The so-called “international community” will blow hot air over the coup and threaten sanctions, but this will achieve very little. Apartheid in South Africa was not ended by sanctions. It was ended by mass uprisings of youth and militant strikes by the black working class. The Arab revolts ten years ago managed to overthrow repressive leaders through mass uprisings. The dictators Suharto and Marcos were overthrown in Indonesia and the Philippines by mass revolts, not by international pressure. In fact the international community are only interested in ensuring stability and “business as usual” despite their meaningless words about democracy and human rights. 

It is likely that the military staged their coup as a pre-emptive warning against those who might have had ideas that the military could have its power and business interests reduced through parliamentary measures. The Burmese military has huge economic interests and behaves like an armed mega business corporation.

There is a rich history of mass uprisings from below in Burma. On 8th August 1988 a great uprising took place against the military, led by workers, monks and students. This was met with terrible brutality from the security forces who fired live ammunition directly into the crowds. But the defiance continued. On 22nd August a general strike was announced, with strike centres in most towns and cities. The regime began to wobble and the ruling class party disintegrated. This was the window of opportunity to seize power and overthrow the military. Yet on 25th August Aung San Suu Kyi addressed 500,000 people at the Shwedagon Pagoda in Yangon and urged protesters to forget what had taken place and not to lose their “affection for the army”!! Thus Suu Kyi helped to demobilise the movement, snatching defeat from the jaws of victory.

A further mass uprising led by monks took place in 2007 in response to economic hardship and students demonstrated against the military in 2015. Both these revolts were crushed by the army. Monks have a history of radical politics in Burma and this was strengthened when students entered the monasteries after the 1988 revolt was crushed. The monasteries provided an opportunity for education and some freedoms for political debate when the universities were shut down or tightly controlled.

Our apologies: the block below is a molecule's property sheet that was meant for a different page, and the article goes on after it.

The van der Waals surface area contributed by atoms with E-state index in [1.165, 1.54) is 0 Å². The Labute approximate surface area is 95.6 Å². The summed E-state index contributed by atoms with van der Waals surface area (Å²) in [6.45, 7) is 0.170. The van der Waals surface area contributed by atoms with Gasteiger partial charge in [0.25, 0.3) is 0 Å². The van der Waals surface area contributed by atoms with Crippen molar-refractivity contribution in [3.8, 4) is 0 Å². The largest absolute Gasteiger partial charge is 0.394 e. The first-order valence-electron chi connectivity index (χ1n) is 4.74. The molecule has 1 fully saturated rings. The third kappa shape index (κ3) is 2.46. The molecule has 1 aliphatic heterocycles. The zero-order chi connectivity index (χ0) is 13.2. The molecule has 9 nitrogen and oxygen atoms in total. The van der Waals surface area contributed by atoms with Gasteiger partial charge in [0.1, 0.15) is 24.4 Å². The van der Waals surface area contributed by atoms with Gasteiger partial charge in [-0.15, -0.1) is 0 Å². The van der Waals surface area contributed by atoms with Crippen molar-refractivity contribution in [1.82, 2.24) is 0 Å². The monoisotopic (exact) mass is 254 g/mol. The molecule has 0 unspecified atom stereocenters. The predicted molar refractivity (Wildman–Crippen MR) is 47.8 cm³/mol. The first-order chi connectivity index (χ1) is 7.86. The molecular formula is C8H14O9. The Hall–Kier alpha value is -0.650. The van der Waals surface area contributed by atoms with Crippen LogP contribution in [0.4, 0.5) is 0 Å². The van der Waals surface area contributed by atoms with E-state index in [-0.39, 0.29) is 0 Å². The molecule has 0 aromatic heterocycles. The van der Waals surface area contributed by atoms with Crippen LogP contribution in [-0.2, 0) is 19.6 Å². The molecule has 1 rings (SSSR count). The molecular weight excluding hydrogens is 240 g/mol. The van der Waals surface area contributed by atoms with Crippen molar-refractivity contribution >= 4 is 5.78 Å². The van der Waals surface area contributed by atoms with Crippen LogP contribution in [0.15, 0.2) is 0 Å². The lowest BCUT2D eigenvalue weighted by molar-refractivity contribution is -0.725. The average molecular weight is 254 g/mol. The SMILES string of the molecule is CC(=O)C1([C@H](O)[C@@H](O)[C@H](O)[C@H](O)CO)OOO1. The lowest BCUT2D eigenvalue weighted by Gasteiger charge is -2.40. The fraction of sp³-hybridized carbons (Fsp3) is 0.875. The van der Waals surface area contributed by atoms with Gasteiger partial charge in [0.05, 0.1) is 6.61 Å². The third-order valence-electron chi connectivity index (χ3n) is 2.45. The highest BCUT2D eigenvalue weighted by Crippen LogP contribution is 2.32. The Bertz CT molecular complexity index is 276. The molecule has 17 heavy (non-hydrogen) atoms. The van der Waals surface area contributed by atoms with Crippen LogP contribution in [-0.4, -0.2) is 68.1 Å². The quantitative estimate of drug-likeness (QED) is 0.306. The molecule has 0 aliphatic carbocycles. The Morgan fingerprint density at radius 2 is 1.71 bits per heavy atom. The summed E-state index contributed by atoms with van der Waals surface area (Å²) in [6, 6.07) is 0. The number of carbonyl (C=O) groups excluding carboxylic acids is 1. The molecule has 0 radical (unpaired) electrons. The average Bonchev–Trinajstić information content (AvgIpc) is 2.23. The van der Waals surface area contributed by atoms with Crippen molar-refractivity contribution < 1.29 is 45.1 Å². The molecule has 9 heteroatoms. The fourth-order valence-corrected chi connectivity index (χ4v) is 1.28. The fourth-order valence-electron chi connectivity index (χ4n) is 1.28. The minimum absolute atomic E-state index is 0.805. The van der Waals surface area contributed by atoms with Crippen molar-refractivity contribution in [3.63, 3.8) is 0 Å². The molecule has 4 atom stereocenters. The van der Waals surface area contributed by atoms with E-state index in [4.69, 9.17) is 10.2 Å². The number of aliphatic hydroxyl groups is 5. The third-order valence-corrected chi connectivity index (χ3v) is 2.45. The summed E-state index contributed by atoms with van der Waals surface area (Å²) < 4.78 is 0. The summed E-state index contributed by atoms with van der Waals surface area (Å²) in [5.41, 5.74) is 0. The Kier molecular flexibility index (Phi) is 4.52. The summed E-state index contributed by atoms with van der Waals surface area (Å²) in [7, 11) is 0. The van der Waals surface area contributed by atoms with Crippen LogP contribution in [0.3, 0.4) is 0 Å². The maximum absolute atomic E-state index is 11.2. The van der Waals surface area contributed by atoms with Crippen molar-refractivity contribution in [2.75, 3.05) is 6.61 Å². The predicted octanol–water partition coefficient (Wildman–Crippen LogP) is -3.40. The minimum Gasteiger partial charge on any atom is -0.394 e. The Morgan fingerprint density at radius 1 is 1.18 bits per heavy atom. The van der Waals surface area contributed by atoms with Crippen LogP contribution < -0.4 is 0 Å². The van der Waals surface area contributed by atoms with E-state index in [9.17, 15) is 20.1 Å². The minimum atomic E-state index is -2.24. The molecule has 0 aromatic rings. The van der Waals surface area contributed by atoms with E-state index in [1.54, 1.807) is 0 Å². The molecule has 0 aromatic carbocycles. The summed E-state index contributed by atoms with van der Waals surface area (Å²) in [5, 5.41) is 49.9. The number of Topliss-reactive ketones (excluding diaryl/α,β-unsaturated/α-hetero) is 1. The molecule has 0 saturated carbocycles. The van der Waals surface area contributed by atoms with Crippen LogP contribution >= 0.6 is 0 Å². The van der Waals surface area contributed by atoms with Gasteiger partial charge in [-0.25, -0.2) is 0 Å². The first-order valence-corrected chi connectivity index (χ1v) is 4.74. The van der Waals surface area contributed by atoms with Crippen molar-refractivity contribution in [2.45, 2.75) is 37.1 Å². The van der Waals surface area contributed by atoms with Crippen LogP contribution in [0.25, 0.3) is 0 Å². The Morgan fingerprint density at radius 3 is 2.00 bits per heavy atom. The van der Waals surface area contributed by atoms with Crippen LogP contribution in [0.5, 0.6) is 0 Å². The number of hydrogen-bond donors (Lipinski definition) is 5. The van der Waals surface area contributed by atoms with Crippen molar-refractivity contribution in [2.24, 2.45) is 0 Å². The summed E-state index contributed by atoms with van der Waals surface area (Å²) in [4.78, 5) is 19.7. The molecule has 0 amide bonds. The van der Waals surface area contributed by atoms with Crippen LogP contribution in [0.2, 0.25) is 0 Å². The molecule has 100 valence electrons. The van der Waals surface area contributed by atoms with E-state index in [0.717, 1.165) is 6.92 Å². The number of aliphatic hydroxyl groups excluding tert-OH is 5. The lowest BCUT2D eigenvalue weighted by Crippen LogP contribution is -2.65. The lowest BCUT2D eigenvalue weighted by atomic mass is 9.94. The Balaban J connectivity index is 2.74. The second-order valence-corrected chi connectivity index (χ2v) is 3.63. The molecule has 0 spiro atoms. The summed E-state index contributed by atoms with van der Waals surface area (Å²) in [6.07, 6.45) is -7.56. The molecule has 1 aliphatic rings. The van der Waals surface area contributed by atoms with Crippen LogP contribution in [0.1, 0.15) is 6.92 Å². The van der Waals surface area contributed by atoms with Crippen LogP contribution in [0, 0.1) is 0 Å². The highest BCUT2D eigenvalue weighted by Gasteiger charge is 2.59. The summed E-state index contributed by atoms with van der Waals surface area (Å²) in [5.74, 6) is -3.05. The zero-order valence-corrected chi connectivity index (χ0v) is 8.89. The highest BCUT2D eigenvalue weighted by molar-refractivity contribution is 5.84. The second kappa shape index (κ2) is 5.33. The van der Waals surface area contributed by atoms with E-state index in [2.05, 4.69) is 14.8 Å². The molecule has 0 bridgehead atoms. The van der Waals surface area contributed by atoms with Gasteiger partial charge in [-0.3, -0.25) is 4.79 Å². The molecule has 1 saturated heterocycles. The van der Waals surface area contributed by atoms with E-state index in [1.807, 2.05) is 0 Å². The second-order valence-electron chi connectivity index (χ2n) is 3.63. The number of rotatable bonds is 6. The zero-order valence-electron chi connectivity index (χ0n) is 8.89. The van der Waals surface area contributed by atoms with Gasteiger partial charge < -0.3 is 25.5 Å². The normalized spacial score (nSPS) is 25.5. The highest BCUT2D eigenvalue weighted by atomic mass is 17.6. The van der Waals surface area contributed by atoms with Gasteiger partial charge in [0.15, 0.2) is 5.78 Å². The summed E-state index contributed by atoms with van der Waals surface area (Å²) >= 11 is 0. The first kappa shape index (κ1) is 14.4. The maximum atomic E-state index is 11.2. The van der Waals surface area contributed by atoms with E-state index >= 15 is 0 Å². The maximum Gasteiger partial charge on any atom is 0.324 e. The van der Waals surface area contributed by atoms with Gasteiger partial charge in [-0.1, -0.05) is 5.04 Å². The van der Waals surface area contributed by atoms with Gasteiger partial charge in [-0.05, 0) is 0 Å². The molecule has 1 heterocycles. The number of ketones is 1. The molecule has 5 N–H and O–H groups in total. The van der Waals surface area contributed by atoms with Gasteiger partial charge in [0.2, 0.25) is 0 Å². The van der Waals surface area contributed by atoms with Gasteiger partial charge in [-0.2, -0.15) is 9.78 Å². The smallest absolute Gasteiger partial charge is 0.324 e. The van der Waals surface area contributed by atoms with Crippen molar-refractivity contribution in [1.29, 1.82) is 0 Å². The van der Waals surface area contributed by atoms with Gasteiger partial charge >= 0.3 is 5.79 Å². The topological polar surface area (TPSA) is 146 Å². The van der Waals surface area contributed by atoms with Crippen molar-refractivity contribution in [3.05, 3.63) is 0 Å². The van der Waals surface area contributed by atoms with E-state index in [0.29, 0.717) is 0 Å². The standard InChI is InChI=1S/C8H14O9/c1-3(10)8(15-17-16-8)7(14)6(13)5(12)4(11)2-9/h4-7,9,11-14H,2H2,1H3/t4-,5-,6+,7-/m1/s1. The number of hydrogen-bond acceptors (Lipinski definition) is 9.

Over the last 30 years, Aung San Suu Kyi has moved to divert radical movements towards parliamentary politics. Every time a revolt takes place she attempts to place herself as the figure-head or personification of Burmese democracy, rather than encouraging mass action from below. This has only protected the military’s power. While opposing the military dictatorship run by the generals, she often expresses admiration for the army, which her father Aung San established after independence.

The real hope for democracy in Burma is that the new generation of young people, independent of Aung San Suu Kyi, will rise up, taking lessons from Thailand and Hong Kong, but also teaching and inspiring activists in those countries. Success in overthrowing the military will depend on involving the working class, both inside the country and also the millions of migrants working in neighbouring Thailand.

Giles Ji Ungpakorn

Keep up to date with the latest news from Burma at Myanmar Now and The Irrawaddy

Not the tortoise and the hare

Giles Ji Ungpakorn

There are a number of Thais who watch political developments in Burma and despair when comparing things with Thailand. The above cartoon about the tortoise and the hare sums up such feelings. Some academics have been warning that Thailand is moving backwards while Burma is moving forwards.

This is just not true. The reality is that the political systems of the two countries are converging.

The Burmese junta has made a great show of “handing power” over to Aung San Suu Kyi and her National League for Democracy (NLD). But this has only come about because the Burmese generals are convinced that Suu Kyi is not a threat to their long term interests. Rather than a naked military junta, why not have Suu Kyi fronting a civilian government while the military retain key and powerful ministries, retain the power of veto by their appointed representatives in parliament and by writing a pro-military constitution? It is obviously a “win-win” situation for both the military and Suu Kyi, but those who have lost the right to freedom and democracy are the citizens of Burma, and especially Muslims and other ethnic minorities.

Recently Suu Kyi was overheard complaining about being interviewed by a Muslim BBC news presenter. She had been grilled about her islamophobic position over the violent Buddhist pogroms against the Rohingya people. Her Foreign Ministry has asked the US to stop referring to “Rohingya”. In the past she has been patronising towards other ethnic groups, for example writing that “Karens make good nannies”. Those who defend her say she needed to refuse to support Muslims so that the military would not block her rise to a key position in the government. So Suu Kyi has proved that she is a trustworthy Burmese politician who won’t threaten the military and the Burman Buddhist hold on power in the country. The military have used Burman Buddhist nationalist ideology for years. The Thai military use a mixture of Monarchy and Buddhism in their version of nationalist ideology.